As any dedicated consumer of both Marvel Comics and the Marvel Cinematic Universe can attest to, the two franchises are similar in many ways, yet vastly different in others. Not only are the plotlines loosely adapted at best, the characters themselves are often much different in the MCU than they are in the comics. Sometimes, heroes and villains of the MCU have entirely alternate origins - and other times, they’re adaptations of characters who have been deceased in the source material for years.
The creative minds at Marvel Studios have shown a willingness to pull from each and every decade of Marvel Comics history, which means that sometimes they’re reaching back to what modern readers might consider a bygone era. Occasionally, that’s led to characters like Happy Hogan who were once considered long gone getting to live a new life on the big screen - proving once again that old adage that people in superhero comics never really stay dead.
Tony Stark Had To Pull The Plug On Happy Hogan
By portraying Harold “Happy” Hogan and directing 2008’s Iron Man, Jon Favreau kicked off the Marvel Cinematic Universe and, more than a decade later, he’s still very much a part of it with Hogan filling the role of safeguarding Tony Stark’s legacy.
In the pages of Marvel Comics, however, Hogan has been deceased since before the MCU even came into existence. During the events of the comic book Civil War, Hogan fends off an onslaught on Stark Industries by the Spymaster, but ends up with grievous injuries that leave him comatose and in danger of permanent brain damage. In Iron Man Vol. 4 #14, at the request of Pepper Potts - Hogan’s wife at the time - Stark uses his mastery over machinery to “pull the plug” on Hogan from afar. It is, in essence, the superhero version of fulfilling a DNR.
The Hank Pym of the Marvel Cinematic Universe is a very different character than the one he’s based on from the annals of Marvel Comics. Rather than a retired member of a past generation of heroes offering support from the sidelines, the comic book Pym is a founding Avenger who’s gone by codenames ranging from Giant-Man to Yellowjacket. On the downside, he’s also solely responsible for the creation of Ultron - and, as of Avengers: Rage of Ultron, he’s quite literally become one with the genocidal robot.
That story involves the Avengers confronting Ultron on Thanos’s home planet of Titan, and the final clash sees Ultron strike Pym while the Vision attempts to phase through him. As a result, Ultron and Pym “merge” into one being. Though for a time it was thought that Pym survived the experience and now shared a body with his robot son, Stark eventually discovers that the human side of the amalgamation is in fact quite dead - and that Ultron has essentially taken to wearing his creator’s cadaver around like a meat puppet.
Agent Phil Coulson is an interesting case when it comes to discussing his adaptation, in that he debuted in the Marvel Cinematic Universe long before he appeared in any Marvel Comics. Fans of Marvel Television know that Coulson perishes in Avengers only to be resurrected through alien technology for Agents of S.H.I.E.L.D. - throughout which he comes back to life again approximately seven times. Having been ported over to the publishing side of things after his post-Iron Man popularity, Coulson quickly establishes himself, fittingly enough, as one of SHIELD’s best agents - which, unfortunately, leads directly to his demise.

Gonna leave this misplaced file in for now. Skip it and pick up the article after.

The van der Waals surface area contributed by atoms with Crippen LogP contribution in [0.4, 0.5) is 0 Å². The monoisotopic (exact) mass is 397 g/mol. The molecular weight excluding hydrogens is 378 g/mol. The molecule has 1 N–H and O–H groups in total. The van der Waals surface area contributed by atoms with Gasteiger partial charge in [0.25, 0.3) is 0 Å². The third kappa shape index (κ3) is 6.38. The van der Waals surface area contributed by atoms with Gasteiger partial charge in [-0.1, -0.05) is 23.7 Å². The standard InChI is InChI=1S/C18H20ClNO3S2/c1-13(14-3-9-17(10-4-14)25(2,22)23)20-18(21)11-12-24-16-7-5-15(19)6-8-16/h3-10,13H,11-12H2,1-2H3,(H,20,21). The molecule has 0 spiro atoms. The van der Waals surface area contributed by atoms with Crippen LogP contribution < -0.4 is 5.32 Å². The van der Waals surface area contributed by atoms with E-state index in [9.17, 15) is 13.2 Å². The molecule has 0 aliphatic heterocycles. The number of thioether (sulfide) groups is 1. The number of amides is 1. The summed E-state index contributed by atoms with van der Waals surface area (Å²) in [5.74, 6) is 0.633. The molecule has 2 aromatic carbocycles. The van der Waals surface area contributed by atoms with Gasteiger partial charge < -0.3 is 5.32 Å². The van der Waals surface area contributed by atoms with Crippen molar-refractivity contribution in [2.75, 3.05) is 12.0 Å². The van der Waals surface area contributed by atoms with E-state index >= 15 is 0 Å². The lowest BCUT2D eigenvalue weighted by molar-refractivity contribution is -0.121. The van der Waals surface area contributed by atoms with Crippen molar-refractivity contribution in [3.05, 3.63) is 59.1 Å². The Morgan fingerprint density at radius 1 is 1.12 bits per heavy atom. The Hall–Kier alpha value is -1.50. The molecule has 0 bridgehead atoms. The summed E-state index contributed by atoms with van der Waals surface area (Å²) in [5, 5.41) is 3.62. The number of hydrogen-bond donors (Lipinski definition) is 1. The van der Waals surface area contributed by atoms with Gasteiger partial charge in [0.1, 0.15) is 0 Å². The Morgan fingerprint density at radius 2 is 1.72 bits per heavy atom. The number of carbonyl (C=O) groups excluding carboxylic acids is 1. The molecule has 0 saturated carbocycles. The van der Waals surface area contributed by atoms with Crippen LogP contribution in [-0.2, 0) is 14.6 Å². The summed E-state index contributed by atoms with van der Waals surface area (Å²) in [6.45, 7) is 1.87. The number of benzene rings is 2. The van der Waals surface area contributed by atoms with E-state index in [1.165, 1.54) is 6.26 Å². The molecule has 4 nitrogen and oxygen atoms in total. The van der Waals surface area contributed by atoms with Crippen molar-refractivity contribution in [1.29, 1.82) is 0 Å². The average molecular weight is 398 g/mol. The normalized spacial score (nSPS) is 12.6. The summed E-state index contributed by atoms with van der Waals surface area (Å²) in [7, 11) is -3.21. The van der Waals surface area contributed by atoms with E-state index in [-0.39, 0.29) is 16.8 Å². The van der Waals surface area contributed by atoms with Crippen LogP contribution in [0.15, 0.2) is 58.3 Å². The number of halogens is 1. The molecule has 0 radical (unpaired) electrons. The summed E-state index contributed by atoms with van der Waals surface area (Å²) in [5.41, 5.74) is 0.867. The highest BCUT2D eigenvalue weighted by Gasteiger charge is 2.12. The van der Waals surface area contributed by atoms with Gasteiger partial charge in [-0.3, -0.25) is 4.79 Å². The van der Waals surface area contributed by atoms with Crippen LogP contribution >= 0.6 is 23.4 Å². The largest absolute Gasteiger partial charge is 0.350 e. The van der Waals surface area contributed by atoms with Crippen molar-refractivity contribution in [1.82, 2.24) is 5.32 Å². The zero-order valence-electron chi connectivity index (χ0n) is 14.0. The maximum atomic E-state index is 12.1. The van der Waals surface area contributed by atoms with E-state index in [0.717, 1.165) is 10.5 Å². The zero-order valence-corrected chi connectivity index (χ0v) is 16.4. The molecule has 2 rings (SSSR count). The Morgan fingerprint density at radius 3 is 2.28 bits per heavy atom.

The events of Secret Empire see Captain America replaced with an alternate reality version of himself that has been inculcated in HYDRA from a young age. Coulson is one of the few individuals to catch on to the switch, but, before he could report his findings, HYDRA Cap puts out a hit on him and hires the Merc with the Mouth. Thinking he is taking orders from the real Cap, Wade Wilson has no qualms about hunting down Coulson in Deadpool #31 and putting a bullet in him - though Deadpool would eventually discover the truth and attempt to take his own revenge on “Stevil” Rogers.
Since then, a version of Coulson has returned to the pages of Marvel Comics, but is revealed to be entirely under the thrall of Mephisto - so it’s hard to believe that that’s the same old Coulson we all know and love.
The Marvel Cinematic Universe's take on Ned Leeds is really an adaptation in name only. In the comics, Leeds meets Peter Parker as an adult while the two are coworkers at the Daily Bugle. A diligent reporter, Leeds strikes up a romance with Betty Brant - really the only thing he has in common with the MCU Ned - and becomes friends, but not best friends, with Parker. And then he perishes in a bloody and troubling fashion.
The one-shot Spider-Man vs. Wolverine sees the titular heroes traveling to Germany, where Leeds’s body has been found in his hotel room after he is supposedly outed as the Hobgoblin. The entire thing turns out to be a scheme by the real Hobgoblin to leak a false identity to his enemies, have them take out the stand-in, and thus fake his own demise - and Ned just happens to be the most convenient substitute.